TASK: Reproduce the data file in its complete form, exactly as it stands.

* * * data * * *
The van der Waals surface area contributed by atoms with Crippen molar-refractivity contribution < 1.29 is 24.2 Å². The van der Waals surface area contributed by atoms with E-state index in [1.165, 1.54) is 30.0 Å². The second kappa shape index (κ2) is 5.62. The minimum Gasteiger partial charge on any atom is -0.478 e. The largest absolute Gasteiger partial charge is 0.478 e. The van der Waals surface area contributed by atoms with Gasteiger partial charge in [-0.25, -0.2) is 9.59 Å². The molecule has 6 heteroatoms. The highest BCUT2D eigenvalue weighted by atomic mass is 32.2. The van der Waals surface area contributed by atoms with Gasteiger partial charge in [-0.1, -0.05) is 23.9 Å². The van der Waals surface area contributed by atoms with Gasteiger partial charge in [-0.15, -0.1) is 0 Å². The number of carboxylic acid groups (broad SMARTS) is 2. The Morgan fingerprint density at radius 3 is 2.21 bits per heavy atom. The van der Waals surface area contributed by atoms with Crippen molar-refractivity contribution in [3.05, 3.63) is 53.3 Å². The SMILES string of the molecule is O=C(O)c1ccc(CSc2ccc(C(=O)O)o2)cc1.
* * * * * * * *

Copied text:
The van der Waals surface area contributed by atoms with Crippen molar-refractivity contribution < 1.29 is 24.2 Å². The van der Waals surface area contributed by atoms with E-state index in [1.165, 1.54) is 30.0 Å². The second kappa shape index (κ2) is 5.62. The minimum Gasteiger partial charge on any atom is -0.478 e. The largest absolute Gasteiger partial charge is 0.478 e. The van der Waals surface area contributed by atoms with Gasteiger partial charge in [-0.25, -0.2) is 9.59 Å². The molecule has 6 heteroatoms. The highest BCUT2D eigenvalue weighted by atomic mass is 32.2. The van der Waals surface area contributed by atoms with Gasteiger partial charge in [-0.1, -0.05) is 23.9 Å². The van der Waals surface area contributed by atoms with Gasteiger partial charge in [-0.15, -0.1) is 0 Å². The number of carboxylic acid groups (broad SMARTS) is 2. The Morgan fingerprint density at radius 3 is 2.21 bits per heavy atom. The van der Waals surface area contributed by atoms with Crippen molar-refractivity contribution in [3.05, 3.63) is 53.3 Å². The SMILES string of the molecule is O=C(O)c1ccc(CSc2ccc(C(=O)O)o2)cc1.